CFA identified a suitable site for conducting a high intensity experimental fire in a forest environment to validate the crew protection system research and development process. Objectives of the experimental fire were (1) to conduct a high intensity experimental burn over scenario, with a wide fire front (approximately 100m) and target fire line intensity of at least 10,000kW/m (a benchmark from the Linton bushfire burnover), and (2) to field test the following CFA crew protection systems:
- A retrofit water spray deluge system installed on a medium tanker (2000 litre water capacity).
- A polymer gel delivery system fitted to an ultra-light tanker (400 litre water capacity).
- A Compressed Air Foam System (CAFS) installed on an ultra-light tanker (400 litre water capacity).
The field validation burnover tests were conducted at an area (Brucknell Scout Camp near Timboon, Victoria) with bushfire forest fuels, topographic influence, and weather conditions similar to conditions that have occurred in past Australian tanker entrapments and mpst fatal burnovers.
CFA crew protection systems have been researched and developed through a rigorous scientific process of structured, repeatable experiments on the CSIRO bushfire flame front simulator (Figure 1), followed by a field validation experimental test fire burns in grassland fuels (Figure 2).
The final system validation experiment was conducted in the forest bushfire fuels at the Brucknell test site (Figures 3-4). The forest fuel validation test is based on a fire of 10,000kW per metre that would build its intensity over a period of time determined by the fire level of intensity, with a total flame immersion of the vehicle of less than two minutes. The burnover would require five minutes of water coverage on the tankers to protect the crew from the most intense radiant heat levels and the flame immersion phase of the fire burnover.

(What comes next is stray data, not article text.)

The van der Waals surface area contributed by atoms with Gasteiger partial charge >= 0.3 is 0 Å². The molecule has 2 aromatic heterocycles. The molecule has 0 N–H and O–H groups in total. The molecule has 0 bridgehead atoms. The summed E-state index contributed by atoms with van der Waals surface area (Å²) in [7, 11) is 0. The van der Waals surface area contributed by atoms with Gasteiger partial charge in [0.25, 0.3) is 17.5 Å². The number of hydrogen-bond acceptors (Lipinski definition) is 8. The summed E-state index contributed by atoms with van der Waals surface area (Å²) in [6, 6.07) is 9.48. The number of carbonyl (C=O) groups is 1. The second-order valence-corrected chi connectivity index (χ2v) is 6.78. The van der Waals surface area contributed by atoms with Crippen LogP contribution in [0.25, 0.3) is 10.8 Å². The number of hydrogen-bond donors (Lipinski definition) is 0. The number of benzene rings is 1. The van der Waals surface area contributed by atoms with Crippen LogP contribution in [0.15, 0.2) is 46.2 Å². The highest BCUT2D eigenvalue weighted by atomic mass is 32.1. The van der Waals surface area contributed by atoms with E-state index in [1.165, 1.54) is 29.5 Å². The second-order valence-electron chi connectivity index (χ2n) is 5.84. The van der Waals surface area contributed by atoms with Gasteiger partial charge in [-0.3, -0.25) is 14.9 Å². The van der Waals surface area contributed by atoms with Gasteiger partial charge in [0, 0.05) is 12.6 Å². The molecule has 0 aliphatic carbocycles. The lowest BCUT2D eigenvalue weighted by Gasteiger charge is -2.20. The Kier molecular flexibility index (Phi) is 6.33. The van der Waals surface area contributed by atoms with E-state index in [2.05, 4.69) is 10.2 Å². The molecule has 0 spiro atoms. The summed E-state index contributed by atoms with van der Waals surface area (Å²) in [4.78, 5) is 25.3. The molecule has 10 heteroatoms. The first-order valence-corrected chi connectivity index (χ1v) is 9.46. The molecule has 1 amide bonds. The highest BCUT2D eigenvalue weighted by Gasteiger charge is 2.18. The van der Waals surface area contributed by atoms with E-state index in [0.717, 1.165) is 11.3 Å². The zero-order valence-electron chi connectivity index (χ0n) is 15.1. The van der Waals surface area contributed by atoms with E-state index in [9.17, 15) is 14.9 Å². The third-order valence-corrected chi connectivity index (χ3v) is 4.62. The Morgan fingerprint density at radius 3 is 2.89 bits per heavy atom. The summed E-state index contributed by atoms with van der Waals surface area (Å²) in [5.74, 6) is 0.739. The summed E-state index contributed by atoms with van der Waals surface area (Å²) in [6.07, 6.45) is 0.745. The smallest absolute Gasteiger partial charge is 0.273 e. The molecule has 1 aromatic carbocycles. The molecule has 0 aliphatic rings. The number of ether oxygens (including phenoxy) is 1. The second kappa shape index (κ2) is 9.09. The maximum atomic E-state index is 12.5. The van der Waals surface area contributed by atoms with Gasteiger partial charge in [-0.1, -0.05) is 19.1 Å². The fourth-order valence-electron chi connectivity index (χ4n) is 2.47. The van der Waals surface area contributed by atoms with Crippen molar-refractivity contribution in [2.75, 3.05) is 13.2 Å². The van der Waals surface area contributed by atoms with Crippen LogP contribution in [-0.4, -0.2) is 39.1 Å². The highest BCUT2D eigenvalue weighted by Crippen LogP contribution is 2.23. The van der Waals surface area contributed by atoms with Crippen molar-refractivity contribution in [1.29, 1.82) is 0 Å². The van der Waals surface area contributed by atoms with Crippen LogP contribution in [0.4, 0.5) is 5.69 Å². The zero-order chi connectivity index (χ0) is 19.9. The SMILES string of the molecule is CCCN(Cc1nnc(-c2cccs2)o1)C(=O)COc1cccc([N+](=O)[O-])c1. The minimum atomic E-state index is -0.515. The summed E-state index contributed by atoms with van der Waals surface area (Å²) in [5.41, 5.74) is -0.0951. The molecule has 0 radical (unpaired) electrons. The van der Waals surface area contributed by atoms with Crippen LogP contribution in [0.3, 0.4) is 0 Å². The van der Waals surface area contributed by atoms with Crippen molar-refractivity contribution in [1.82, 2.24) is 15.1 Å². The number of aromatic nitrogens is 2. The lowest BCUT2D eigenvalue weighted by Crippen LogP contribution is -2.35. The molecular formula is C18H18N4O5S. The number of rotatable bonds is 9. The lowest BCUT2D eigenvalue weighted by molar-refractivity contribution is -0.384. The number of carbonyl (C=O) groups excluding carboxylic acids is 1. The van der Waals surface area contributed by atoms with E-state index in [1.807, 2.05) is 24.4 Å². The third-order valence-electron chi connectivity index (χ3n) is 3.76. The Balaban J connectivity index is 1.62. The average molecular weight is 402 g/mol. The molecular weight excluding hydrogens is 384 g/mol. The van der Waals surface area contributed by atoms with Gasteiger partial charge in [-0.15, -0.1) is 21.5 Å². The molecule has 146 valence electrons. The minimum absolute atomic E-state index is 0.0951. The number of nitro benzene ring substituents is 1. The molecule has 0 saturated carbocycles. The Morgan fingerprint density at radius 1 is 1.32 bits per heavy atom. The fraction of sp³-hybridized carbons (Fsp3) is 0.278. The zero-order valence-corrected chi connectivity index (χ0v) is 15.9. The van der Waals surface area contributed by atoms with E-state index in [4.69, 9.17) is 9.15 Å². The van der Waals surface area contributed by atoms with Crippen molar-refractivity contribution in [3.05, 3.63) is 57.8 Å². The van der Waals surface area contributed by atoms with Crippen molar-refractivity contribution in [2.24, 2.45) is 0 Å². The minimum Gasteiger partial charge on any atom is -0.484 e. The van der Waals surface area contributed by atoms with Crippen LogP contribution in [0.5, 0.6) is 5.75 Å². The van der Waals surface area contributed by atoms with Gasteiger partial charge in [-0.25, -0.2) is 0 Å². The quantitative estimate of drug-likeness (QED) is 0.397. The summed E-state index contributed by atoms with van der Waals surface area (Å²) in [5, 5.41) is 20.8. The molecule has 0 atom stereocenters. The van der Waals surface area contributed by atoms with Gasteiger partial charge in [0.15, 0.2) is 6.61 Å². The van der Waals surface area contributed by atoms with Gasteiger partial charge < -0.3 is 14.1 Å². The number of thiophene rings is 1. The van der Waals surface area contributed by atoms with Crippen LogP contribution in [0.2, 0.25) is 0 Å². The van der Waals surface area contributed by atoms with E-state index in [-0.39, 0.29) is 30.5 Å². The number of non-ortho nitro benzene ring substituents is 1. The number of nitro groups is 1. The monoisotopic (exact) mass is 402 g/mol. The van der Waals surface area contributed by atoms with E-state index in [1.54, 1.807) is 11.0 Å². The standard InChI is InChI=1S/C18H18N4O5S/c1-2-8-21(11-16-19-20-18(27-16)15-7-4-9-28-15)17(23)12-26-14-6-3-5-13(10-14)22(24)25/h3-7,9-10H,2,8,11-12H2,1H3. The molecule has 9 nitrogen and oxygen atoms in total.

The delivery system for the Class A foam product was tested at the Brucknell forest fuel validation test. This experimental validation tested a medium tanker with current crew protection system, a polymer gel protected ultra-light tanker and a Class A foam protected ultra-light tanker (Figures 3-4).
The average fire intensity of the experimental fire was 19,000kW per metre, with a peak intensity impact on the tankers of 31,000kW per metre.
In addition to testing the radiant heat and flame contact on the tankers, internal cabin air toxicity was also measured. Air toxicity exposure criteria within the tanker cabin during the fire burnover experiments are based on two considerations:
- Tenability – the fire crew will be able to occupy the cabin for the bushfire burnover period without experiencing intolerable irritation, significant loss of alertness, or irreversible health effects.
- Survival – the fire crew will be able to occupy the cabin for the bushfire burnover period without loss of consciousness or loss of life.
All the tanker crew protection systems provided adequate crew air toxicity tenability and survivability objectives during the experimental burn test.
The crew protection system over-spray of one to two metres moistened the fuels around the tankers and thus decreased fuel combustion and the radiant heat load and direct flame front contact on the tankers.
The temperatures on the outside of the tankers ranged from over 300?C on the medium tanker to over 400?C on the gel protected ultra-light tanker. The inside cabin temperatures at medium seat height level were:
- Medium tanker: <50?C for seven minutes after the fire flame front passage
- Gel protected ultra-light tanker: <50?C for four minutes after the fire flame front passage
- Class A foam protected ultra-light tanker: <50?C for 5 minutes after the flame front passage.
Prior CFA research has shown that fire fighters, in normal wildfire protective clothing, can be exposed to 55?C temperatures for 20 to 25 minutes before any increase in body core temperature. The test of the temperatures inside the cabin demonstrate that, while fire fighters may be hot and uncomfortable during the flame front impact and burnover, they would certainly survive the burnover in the protected vehicles.
The bushfire flame front entrapment and burnover experimental test that impacted the medium tanker validates the crew protection system research and development of systems now installed on over 1200 medium and heavy CFA tankers.
The results are very encouraging from CFA testing of crew protection systems incorporating water enhancing products for ultra-light tankers. CFA will continue the research and development of water enhancing systems until it can confidently incorporate a validated system into the fleet.
Evidence based tanker crew protection system improvements and bushfire situational awareness training continue to help make tanker-based fire fighting crews safer on the fireground in the unexpected occurrence of a bushfire entrapment and burnover.